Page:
to these structures will be offset to a large degree, and will offset future maintenance costs of the structures in sharing costs with DFO. If the working relationship between HWD and the Hatchery allow for increased integration, VCHA has given approval for HWD to tap into Hatchery well water during high water turbidity events. This will mean less silt in the water system and less maintenance on the POE filter system from turbidity events. Also on the agenda for the AGM is a draft long-term capital development budget. Discussion of the draft projected budget will include costs of funding the water treatment system, fire truck replacement, dam repair and pipeline replacement. HWD Trustee Ken Dunsworth emphasizes: “The HWD users need to know that we are focused, on track, and within budget with the development of POE water treatment sys-
tem. “People want assurance that we’re doing our homework, that were working for the community, and that we’re not going to leave the community with debt. “I am adamant as a Trustee that the Board will not spend any of our members’ money on capital improvements until we have VCHA approval for commercial POE units and construction permits in hand. We currently have the approval for the pilot project POE units (UV light and filters) for residential homes and are well into the process of securing approval for the commercial units.” Currently, fees collected that have been paid by the community of water users are sitting in the bank, waiting for the completion of the POE pilot project and the understanding of the maintenance costs. At the 2010 AGM it was stated that this project would be at least a six-year “pay as you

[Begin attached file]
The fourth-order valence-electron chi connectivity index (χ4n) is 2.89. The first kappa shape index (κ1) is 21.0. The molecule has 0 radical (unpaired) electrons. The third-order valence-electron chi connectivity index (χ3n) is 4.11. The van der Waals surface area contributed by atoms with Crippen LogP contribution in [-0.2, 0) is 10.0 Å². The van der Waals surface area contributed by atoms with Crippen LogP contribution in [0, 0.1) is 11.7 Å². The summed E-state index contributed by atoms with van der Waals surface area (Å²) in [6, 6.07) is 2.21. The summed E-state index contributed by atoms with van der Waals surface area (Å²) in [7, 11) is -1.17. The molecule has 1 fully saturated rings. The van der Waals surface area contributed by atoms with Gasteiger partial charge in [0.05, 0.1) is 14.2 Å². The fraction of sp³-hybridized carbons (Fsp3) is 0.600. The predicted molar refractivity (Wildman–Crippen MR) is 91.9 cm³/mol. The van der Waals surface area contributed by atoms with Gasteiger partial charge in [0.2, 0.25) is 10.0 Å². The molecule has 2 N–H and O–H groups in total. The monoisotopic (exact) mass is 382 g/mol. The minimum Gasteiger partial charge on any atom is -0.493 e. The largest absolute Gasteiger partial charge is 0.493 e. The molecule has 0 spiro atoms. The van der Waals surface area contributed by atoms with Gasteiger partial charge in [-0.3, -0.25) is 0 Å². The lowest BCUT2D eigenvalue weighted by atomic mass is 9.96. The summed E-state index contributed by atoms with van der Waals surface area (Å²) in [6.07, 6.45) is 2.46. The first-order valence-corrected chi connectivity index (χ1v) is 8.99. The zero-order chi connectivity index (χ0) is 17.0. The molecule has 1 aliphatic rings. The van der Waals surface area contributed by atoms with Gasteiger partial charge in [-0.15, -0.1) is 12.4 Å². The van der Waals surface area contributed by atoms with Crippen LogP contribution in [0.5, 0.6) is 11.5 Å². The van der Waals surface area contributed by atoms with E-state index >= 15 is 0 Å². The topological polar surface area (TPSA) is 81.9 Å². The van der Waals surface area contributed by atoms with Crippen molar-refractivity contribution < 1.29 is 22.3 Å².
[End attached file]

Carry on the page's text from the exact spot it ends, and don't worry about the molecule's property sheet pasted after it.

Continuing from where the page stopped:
go” POE UV filtration system project, which Dr. Martiquet agreed to. Dunsworth indicates, “This is the time for fiscal responsibility and restraint. The HWD will not borrow any funding to implement the water treatment legal requirement.” The collection of user fees and design of an action plan, the design of a POE system, and the approval for the pilot project show that HWD is working toward compliance with the Drinking Water Protection Act; these actions prevent VCHA from imposing fines on the District under this Act as the District is taking reasonable measures toward compliance. Other items to be discussed at the AGM include review of amendments to some HWD bylaws on proceed with administering user fees to community organizations scheduled for commercial water treatment from on the HWD system.
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Coast Mountain News Thursday, April 12, 2012